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John Ducker: A lesson in zipper merging, courtesy the West Shore 'crawl'

Zipper merging reduces speed in all lanes approaching the choke point and lessens collision potential from unexpected or aggressive lane changes
Traffic on the Trans-Canada Highway, heading to the West Shore. When merging into gridlock traffic, moving to the end of a merge lane and "zippering" into traffic flow is viewed as the best and safest way to go, writes John Ducker. DARREN STONE, TIMES COLONIST

I was meeting a friend in View Royal last week and thought I’d get a jump on the West Shore traffic, formerly known as the Colwood crawl, by going out early. I set out from town about 1:45 naively believing that I‘d be well in front of the CRD’s infamous afternoon commute. Wrong.

There was a three light wait on Admirals to turn onto Island highway. Must be an accident or construction up that way, so I diverted back to Admirals and headed to the Trans-Canada. Surely the highway can’t be backed up — it’s not even 2:00 pm. Wrong.

It was chock-a-block as far as the eye could see going north. I hate leaving early and still being late.

The upside, if there is such a thing in a traffic jam, was that there was a sort of real world demo of “zipper merging” from cars coming onto the highway, and I now had plenty of crawling along time to think about it.

I say this was a “sort of” demo because clearly not everyone was on the same page.

Some drivers merged into the northbound lanes as soon as possible, even crossing a solid white line to squeeze in. Others zipped by on the right to where the right lane ends and they’re forced to move over — if the person on the left will allow it — and clearly not everyone was feeling courteous that day.

So what’s the deal? Move over early if possible? Then you wait and watch as the right laners keep zipping by to the front of the queue. Is zipping past everyone to get to the front the best way? That feels rude for polite Canadian society.

I wimped out and took the middle ground — not moving over to the left immediately but getting in there well before my lane ended. Thanks to the guy in the blue Mazda for your courtesy.

But according to several North American road studies, I was wrong. Moving to the end of a merge lane and “zippering” into traffic flow is viewed as the best and safest way to go.


Done properly, zipper merging reduces speed in all lanes approaching the choke point and lessens collision potential from unexpected or aggressive lane changes. It also creates a sense for drivers that all lanes are moving equally — taking frustration down as it does so.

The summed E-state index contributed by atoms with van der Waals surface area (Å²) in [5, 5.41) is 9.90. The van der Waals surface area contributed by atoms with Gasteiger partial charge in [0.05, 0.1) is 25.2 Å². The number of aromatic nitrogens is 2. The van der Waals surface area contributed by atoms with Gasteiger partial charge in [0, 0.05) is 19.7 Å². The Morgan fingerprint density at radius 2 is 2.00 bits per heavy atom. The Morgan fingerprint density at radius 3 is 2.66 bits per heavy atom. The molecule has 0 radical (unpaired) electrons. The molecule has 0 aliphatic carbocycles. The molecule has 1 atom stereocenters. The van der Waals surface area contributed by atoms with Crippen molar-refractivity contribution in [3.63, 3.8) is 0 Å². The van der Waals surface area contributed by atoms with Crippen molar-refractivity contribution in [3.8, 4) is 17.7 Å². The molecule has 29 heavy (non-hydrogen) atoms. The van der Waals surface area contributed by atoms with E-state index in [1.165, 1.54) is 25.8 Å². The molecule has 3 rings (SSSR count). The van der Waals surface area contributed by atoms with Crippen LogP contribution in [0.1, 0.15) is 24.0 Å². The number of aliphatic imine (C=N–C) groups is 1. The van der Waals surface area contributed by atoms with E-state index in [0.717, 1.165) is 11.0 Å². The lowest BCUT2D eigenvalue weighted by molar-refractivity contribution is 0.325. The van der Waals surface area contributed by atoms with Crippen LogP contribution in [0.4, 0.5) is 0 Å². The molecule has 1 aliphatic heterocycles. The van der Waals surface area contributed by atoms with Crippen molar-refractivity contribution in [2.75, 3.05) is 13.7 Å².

That’s logical. If the right hand merge lane is filled right up to the merge point, then no one can zip by.

Apparently that works. A Canadian Automobile Association study shows that zipper merging can reduce choke point congestion by as much as 40%, while a Texas study showed that it can delay the onset of congestion at a merge point by 14 minutes and reduce the lines of cars heading to that point by more than 400 metres.

If saving the environment is also your priority, then zippering is for you. That same CAA study showed that bottle necks created by just four major choke points in B.C.’s lower mainland resulted in vehicles spewing an additional 4,000 tonnes of carbon dioxide out of their tailpipes during the 56 day study period.

In 2020, the state of Illinois got serious about the whole issue and enacted a regulation requiring drivers in the through lane to give way to mergers when two lanes become one.

There still isn’t enough buy-in right now to make this work well though. I think the problem is that the last minute charge to the front is still considered by many to be rude.

There are several videos out there, many from the UK for some reason, showing drivers in the through lane working extra hard at blocking out merging vehicles — sometimes driving alongside them for kilometres to deny the “merger” access.

What’s necessary here is more signage explaining what to do. It’s tough to unload rage on those merge lane drivers when there’s a sign, big and bold, saying that they’re actually doing the right thing.

A word of caution though. I wouldn’t advocate zipper merging if a lane is blocked by emergency or service vehicles responding to a highway incident. In those cases, move to the through lane safely — but early — and reduce your speed. Crews blocking a lane in an emergency need as much room as they can get.

The real benefit in the zipper merge is that it actually helps us use two of the most important driving tactics: patience and courtesy.

That won’t work for a few people out there who need that thrill of victory by being in front of “that guy,” even though everyone is wedged in the same traffic jam.

So let the zippers in. You’re doing yourself a favour in the end.

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